US prosecutors oppose release of ex-Palestinian terrorist pending sentencing
search

US prosecutors oppose release of ex-Palestinian terrorist pending sentencing

Rasmieh Odeh awaits punishment for lying about role in bombing attack in Israel, faces 10 years in jail or deportation

In this Monday, Nov. 10, 2014, file photo, Rasmieh Yousef Odeh, 67, of Chicago is interviewed outside federal court in Detroit, after the Palestinian immigrant was found guilty of immigration fraud for failing to disclose her conviction and imprisonment in a Jerusalem supermarket bombing that killed two people. (AP/Carlos Osorio)
In this Monday, Nov. 10, 2014, file photo, Rasmieh Yousef Odeh, 67, of Chicago is interviewed outside federal court in Detroit, after the Palestinian immigrant was found guilty of immigration fraud for failing to disclose her conviction and imprisonment in a Jerusalem supermarket bombing that killed two people. (AP/Carlos Osorio)

DETROIT — Federal prosecutors in Detroit are opposing the release of a former Palestinian terrorist who awaits sentencing for lying about her conviction in a fatal terrorist bombing in Israel to obtain US citizenship.

Sentencing is set for March 2015.

Prosecutors say Rasmieh Yousef Odeh committed “serial dishonesty” for decades and can’t be trusted to return to court in March. Prosecutors responded Wednesday to Odeh’s request for release from jail.

Odeh is associate director of Chicago’s Arab American Action Network. She is widely respected in Chicago for her work with immigrants, especially Arab women.

Odeh was convicted last week of intentionally failing to disclose convictions for bombings in Israel in 1969, one of which killed two people.

Israel released Odeh after 10 years in a prisoner exchange with the Popular Front for the Liberation of Palestine.

She answered “no” when asked about criminal history on her 2004 citizenship application. She says she believed it referred to US convictions.

The criminal case against her angered pro-Palestinian activists who accused the US government of trying to silence critics of Israel. Dozens of supporters traveled from Chicago to watch the trial last week, either in the courtroom or in a separate courtroom that carried a video feed. Many also gathered outside the downtown courthouse and chanted slogans, carried signs and held Palestinian flags.

Odeh had said Israeli authorities tortured her to get a confession. But US District Judge Gershwin Drain barred reference to that at trial. He said what happened in Israel was not relevant to whether she lied on the citizenship form.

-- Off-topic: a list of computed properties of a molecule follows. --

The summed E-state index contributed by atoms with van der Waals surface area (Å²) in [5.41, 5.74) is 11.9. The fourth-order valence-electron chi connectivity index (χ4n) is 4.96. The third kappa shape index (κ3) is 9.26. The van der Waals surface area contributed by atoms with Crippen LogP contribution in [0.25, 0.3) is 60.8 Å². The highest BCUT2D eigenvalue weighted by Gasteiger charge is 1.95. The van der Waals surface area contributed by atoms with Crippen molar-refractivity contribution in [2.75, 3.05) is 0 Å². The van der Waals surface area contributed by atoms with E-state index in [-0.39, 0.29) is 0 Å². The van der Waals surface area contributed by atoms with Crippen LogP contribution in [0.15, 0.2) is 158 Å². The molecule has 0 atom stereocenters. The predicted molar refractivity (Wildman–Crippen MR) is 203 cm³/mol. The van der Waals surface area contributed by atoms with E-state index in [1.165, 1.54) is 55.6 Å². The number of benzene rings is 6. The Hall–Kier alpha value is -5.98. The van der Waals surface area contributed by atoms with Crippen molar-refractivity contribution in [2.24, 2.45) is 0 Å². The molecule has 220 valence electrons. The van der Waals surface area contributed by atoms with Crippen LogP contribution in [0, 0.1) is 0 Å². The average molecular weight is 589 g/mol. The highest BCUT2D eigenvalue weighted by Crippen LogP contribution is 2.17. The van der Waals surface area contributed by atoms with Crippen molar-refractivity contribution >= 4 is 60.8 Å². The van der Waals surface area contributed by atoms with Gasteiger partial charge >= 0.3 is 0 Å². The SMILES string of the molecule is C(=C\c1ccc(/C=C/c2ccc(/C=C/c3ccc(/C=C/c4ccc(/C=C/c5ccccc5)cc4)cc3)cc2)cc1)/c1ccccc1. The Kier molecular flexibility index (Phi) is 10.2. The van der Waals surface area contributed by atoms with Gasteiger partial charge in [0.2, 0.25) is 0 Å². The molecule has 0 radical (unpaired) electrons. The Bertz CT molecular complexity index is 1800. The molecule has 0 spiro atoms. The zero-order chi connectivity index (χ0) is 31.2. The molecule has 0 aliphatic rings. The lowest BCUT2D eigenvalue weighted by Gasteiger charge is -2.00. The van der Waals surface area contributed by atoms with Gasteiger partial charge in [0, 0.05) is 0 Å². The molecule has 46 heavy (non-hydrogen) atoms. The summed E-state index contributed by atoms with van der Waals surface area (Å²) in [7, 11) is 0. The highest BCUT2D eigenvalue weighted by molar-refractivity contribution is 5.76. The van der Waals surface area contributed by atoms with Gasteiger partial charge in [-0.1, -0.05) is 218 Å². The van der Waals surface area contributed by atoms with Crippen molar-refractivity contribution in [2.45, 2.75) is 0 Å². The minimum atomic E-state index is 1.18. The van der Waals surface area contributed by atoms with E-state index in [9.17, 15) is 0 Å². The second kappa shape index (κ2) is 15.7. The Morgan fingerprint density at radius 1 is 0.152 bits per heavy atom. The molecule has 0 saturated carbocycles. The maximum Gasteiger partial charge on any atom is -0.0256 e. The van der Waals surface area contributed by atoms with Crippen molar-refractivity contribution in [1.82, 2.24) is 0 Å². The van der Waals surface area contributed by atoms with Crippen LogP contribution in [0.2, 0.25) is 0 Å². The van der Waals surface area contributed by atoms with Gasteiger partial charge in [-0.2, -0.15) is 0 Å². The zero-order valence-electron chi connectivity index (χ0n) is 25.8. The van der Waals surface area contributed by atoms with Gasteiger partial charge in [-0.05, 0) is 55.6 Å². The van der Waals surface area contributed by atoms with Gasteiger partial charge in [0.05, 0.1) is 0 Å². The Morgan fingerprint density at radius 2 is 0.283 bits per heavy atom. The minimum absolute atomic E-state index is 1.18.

“I think your verdict is a fair and reasonable one based on the evidence that came in,” Drain told the jury after the verdict was announced.

Outside, Odeh addressed supporters, many in tears, and told them to be “strong.” As she spoke, they cheered and chanted her name, and responded with “naam,” the Arabic word for “yes.”

“I didn’t lie,” she told The Associated Press, adding “I felt the verdict is not justice. … The government did not allow us to defend ourselves.”

Odeh faces up to 10 years in a US prison and loss of her US citizenship. Defense attorney Michael Deutsch said he hopes that the judge continues her bond because she is neither dangerous nor a flight risk.

Deutsch said he was upset that jurors spoke to government lawyers for a half-hour after the verdict but declined to meet with defense attorneys. He also was displeased that the judge took the “very unusual” step of complimenting the jurors on their verdict.

“That was a window into the judge’s thinking about this trial,” he said. “We feel we have some very strong issues for appeal, and we hope somebody will listen to us.”

Odeh and Assistant US Attorney Jonathan Tukel clashed during her testimony last week when she insisted she didn’t believe the criminal history questions extended beyond the US.

She was interviewed in 2004 by a Detroit immigration officer, Jennifer Williams, who told jurors she always tells citizenship applicants that criminal history applies to “anywhere in the world.” Odeh, however, testified that Williams didn’t use those words.

“I remember exactly what she said. … She didn’t add questions,” Odeh said.

During closing remarks, Deutsch said there was plenty of reasonable doubt for the jury.

“How hard would it be to make a form that clearly states what they’re asking?” he said.

Join us!
A message from the Editor of Times of Israel
David Horovitz

The Times of Israel covers one of the most complicated, and contentious, parts of the world. Determined to keep readers fully informed and enable them to form and flesh out their own opinions, The Times of Israel has gradually established itself as the leading source of independent and fair-minded journalism on Israel, the region and the Jewish world.

We've achieved this by investing ever-greater resources in our journalism while keeping all of the content on our site free.

Unlike many other news sites, we have not put up a paywall. But we would like to invite readers who can afford to do so, and for whom The Times of Israel has become important, to help support our journalism by joining The Times of Israel Community. Join now and for as little as $6 a month you can both help ensure our ongoing investment in quality journalism, and enjoy special status and benefits as a Times of Israel Community member.

Become a member of The Times of Israel Community
read more:
comments